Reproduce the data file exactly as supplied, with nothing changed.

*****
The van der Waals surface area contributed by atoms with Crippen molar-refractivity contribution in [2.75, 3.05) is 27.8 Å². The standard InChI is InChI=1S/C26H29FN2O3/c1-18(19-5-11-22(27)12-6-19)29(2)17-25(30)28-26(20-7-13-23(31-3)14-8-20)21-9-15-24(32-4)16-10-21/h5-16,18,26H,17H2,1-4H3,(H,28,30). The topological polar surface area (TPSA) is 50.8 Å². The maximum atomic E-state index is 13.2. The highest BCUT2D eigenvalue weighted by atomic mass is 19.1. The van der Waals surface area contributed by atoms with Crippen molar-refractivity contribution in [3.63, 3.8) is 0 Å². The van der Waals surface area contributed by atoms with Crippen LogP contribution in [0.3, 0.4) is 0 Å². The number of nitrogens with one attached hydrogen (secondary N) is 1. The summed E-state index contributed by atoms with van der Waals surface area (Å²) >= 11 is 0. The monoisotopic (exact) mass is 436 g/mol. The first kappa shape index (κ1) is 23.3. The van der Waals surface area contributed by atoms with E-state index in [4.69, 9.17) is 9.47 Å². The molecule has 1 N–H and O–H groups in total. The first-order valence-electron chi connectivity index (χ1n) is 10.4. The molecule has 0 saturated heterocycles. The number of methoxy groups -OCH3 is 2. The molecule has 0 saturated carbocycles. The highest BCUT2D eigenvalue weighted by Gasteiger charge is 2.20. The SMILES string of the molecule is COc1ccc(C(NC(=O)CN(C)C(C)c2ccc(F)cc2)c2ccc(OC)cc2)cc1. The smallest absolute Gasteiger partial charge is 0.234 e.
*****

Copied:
The van der Waals surface area contributed by atoms with Crippen molar-refractivity contribution in [2.75, 3.05) is 27.8 Å². The standard InChI is InChI=1S/C26H29FN2O3/c1-18(19-5-11-22(27)12-6-19)29(2)17-25(30)28-26(20-7-13-23(31-3)14-8-20)21-9-15-24(32-4)16-10-21/h5-16,18,26H,17H2,1-4H3,(H,28,30). The topological polar surface area (TPSA) is 50.8 Å². The maximum atomic E-state index is 13.2. The highest BCUT2D eigenvalue weighted by atomic mass is 19.1. The van der Waals surface area contributed by atoms with Crippen molar-refractivity contribution in [3.63, 3.8) is 0 Å². The van der Waals surface area contributed by atoms with Crippen LogP contribution in [0.3, 0.4) is 0 Å². The number of nitrogens with one attached hydrogen (secondary N) is 1. The summed E-state index contributed by atoms with van der Waals surface area (Å²) >= 11 is 0. The monoisotopic (exact) mass is 436 g/mol. The first kappa shape index (κ1) is 23.3. The van der Waals surface area contributed by atoms with E-state index in [4.69, 9.17) is 9.47 Å². The molecule has 1 N–H and O–H groups in total. The first-order valence-electron chi connectivity index (χ1n) is 10.4. The molecule has 0 saturated heterocycles. The number of methoxy groups -OCH3 is 2. The molecule has 0 saturated carbocycles. The highest BCUT2D eigenvalue weighted by Gasteiger charge is 2.20. The SMILES string of the molecule is COc1ccc(C(NC(=O)CN(C)C(C)c2ccc(F)cc2)c2ccc(OC)cc2)cc1. The smallest absolute Gasteiger partial charge is 0.234 e.